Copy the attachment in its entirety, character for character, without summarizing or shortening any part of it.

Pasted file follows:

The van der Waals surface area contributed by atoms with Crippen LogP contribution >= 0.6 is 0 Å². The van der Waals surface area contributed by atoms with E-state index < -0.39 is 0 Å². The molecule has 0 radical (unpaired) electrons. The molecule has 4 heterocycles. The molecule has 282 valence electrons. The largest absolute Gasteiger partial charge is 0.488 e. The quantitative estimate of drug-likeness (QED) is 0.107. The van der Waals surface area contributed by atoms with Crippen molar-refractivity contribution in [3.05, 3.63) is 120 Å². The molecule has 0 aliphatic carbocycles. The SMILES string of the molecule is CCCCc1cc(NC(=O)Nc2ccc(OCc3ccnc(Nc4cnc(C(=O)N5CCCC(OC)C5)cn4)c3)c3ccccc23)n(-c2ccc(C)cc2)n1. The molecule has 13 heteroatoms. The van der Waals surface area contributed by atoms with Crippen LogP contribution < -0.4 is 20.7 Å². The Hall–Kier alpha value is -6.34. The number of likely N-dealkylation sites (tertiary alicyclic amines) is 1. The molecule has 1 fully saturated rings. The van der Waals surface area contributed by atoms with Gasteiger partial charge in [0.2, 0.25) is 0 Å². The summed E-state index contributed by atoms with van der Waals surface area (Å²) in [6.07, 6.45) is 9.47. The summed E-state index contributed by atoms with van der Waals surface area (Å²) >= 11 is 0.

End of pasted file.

The van der Waals surface area contributed by atoms with Crippen LogP contribution >= 0.6 is 0 Å². The van der Waals surface area contributed by atoms with E-state index < -0.39 is 0 Å². The molecule has 0 radical (unpaired) electrons. The molecule has 4 heterocycles. The molecule has 282 valence electrons. The largest absolute Gasteiger partial charge is 0.488 e. The quantitative estimate of drug-likeness (QED) is 0.107. The van der Waals surface area contributed by atoms with Crippen molar-refractivity contribution in [3.05, 3.63) is 120 Å². The molecule has 0 aliphatic carbocycles. The SMILES string of the molecule is CCCCc1cc(NC(=O)Nc2ccc(OCc3ccnc(Nc4cnc(C(=O)N5CCCC(OC)C5)cn4)c3)c3ccccc23)n(-c2ccc(C)cc2)n1. The molecule has 13 heteroatoms. The van der Waals surface area contributed by atoms with Crippen LogP contribution < -0.4 is 20.7 Å². The Hall–Kier alpha value is -6.34. The number of likely N-dealkylation sites (tertiary alicyclic amines) is 1. The molecule has 1 fully saturated rings. The van der Waals surface area contributed by atoms with Gasteiger partial charge in [0.2, 0.25) is 0 Å². The summed E-state index contributed by atoms with van der Waals surface area (Å²) in [6.07, 6.45) is 9.47. The summed E-state index contributed by atoms with van der Waals surface area (Å²) >= 11 is 0.